John was born on August 31, 1999 and Isaac on his sister Mary’s birthday, December 22, 2001. There could be no greater blessing on our family than our children. The older ones delighted in their younger siblings, and the love was mutual.
As for Mark’s frequent refrain that he thought “ten” would be a good number of children, he got his wish. Our next two blessings came to us from Kenya.
Our friend Evan came to our home for dinner during a mid-service break from his work as an English teacher in Kisii, Kenya — mission work sponsored by our Bismarck, ND diocese. “Is there anything you need?” Mark and I wanted to know.
A sly grin crossed Evan’s face. “As a matter of fact, there is,” he began. “I have a boy who desperately wants to go to school in the United States. Would you consider taking him in?”
“We can’t,” we said. We could barely afford our eight children ranging from a one-year-old to a nineteen-year-old in college.
“I knew that,” Evan said, “but your name kept coming up when I asked others. One said, ‘Have you asked the Armstrongs? They have so many they won’t notice one more.’”
Then Evan brightened. “What if I got a family or two to help with the expenses?” He then told us about this boy, Calvin. “He is a good boy. His parents had died of AIDS, and he was living with his two brothers. I found out that he often went hungry and walked a long way to school. I invited him to stay at the school with me during the week so he could eat properly. He wanted me to bring him back with me to the U.S., but I am almost seventy years old, so that would be impossible.”
At that point, it seemed unlikely that Calvin would actually get permission to leave the country. He was fifteen, had no birth certificate, and needed a passport and visa. We would have to become his legal guardians, and our medical insurance needed to cover him. St. Mary’s high school, where our teenagers attended, would need to accept him on scholarship. There were so many hoops to jump through, it all seemed unlikely.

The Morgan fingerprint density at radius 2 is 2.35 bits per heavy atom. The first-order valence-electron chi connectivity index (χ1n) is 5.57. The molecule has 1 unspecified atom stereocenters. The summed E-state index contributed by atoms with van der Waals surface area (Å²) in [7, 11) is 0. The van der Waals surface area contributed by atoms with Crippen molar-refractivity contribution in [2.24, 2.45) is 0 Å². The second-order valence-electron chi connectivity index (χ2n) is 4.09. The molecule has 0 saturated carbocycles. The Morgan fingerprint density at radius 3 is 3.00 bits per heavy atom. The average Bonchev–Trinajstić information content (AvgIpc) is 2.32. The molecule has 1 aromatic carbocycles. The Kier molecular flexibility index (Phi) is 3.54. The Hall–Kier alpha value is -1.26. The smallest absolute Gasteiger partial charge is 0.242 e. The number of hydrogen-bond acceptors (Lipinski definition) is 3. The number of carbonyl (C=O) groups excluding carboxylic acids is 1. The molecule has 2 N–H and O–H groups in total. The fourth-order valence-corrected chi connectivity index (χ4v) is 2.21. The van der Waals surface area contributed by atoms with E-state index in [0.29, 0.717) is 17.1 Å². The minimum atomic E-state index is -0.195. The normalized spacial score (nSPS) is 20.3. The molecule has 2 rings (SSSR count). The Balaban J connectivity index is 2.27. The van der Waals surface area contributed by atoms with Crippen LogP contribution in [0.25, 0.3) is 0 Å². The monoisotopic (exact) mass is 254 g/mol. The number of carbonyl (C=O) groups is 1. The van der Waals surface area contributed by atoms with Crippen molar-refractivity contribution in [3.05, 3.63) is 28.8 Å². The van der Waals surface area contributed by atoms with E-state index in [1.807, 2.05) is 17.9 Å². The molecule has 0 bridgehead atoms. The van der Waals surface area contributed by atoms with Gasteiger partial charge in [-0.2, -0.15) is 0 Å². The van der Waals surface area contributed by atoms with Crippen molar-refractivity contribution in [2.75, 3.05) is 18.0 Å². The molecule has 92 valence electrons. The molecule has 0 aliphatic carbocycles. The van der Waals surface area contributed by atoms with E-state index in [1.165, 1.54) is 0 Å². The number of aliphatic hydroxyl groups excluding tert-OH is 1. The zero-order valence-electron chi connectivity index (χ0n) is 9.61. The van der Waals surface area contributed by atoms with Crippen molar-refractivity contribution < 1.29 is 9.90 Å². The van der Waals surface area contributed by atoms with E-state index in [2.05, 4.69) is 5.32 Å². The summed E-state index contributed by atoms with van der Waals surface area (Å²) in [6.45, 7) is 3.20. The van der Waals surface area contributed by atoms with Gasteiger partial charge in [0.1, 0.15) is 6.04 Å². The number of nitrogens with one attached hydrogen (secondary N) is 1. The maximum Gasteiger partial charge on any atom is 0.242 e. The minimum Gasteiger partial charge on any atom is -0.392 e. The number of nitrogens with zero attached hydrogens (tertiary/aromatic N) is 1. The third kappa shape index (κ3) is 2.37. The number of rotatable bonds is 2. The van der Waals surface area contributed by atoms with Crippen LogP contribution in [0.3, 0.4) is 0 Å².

“We’ll pray about it,” we told Evan. “If it’s God’s will, it will happen.” We never actually said yes. But each hurdle was overcome and in July of 2002 Evan sent an email: “Calvin just got his visa. He’ll be there in two weeks.”
I had thought we were being good Christians, but when I heard the rest of the story, I realized that we were the ones who had been blessed. God had chosen us to answer a seemingly impossible prayer. Years earlier, Calvin had read a novel about a boy who left Africa to go to school in the United States. It started a dream that Calvin began to pray for with the trust of a child, even though at thirteen, his childhood seemed to have been lost. Both his parents had died of AIDS, leaving Rogers, fifteen; Calvin, eleven; and Joash, nine, among Kenya’s 650,000 AIDS orphans.
Calvin had no money, no parents, and only two pairs of pants. Yet on his long walks in the morning to St. Patrick’s Elementary School, usually on an empty stomach, he often prayed to go to school in the United States. When we learned of Calvin’s prayer after he was already with us, we were in awe that God had chosen us to answer such a seemingly impossible prayer.
Three years later, his younger brother, Joash, joined us. That, too, is an amazing answer to prayer, in which Joash missed Calvin and said his first Our Father, hoping to one day join him. After Joash joined us, although he had pledged never to try running again after two embarrassments (he went out for soccer the first year in Bismarck), by the time he left for college, Joash had broken all but one cross country record in the state. Both boys from Kenya are now married, each with one child. Calvin is a doctor and Joash has a science degree and is in the Marines.
As we look back — the youngest is a junior in high school now — our life has truly been an adventure. But growingly deeply in the faith and accepting so many children, has brought us blessings we never would have received otherwise. We went from missing Sunday Masses and not knowing how to pray a Rosary to doing both daily. And with the ups and downs in married and family life, we believe that it has been our faith that keeps getting us through to higher ground.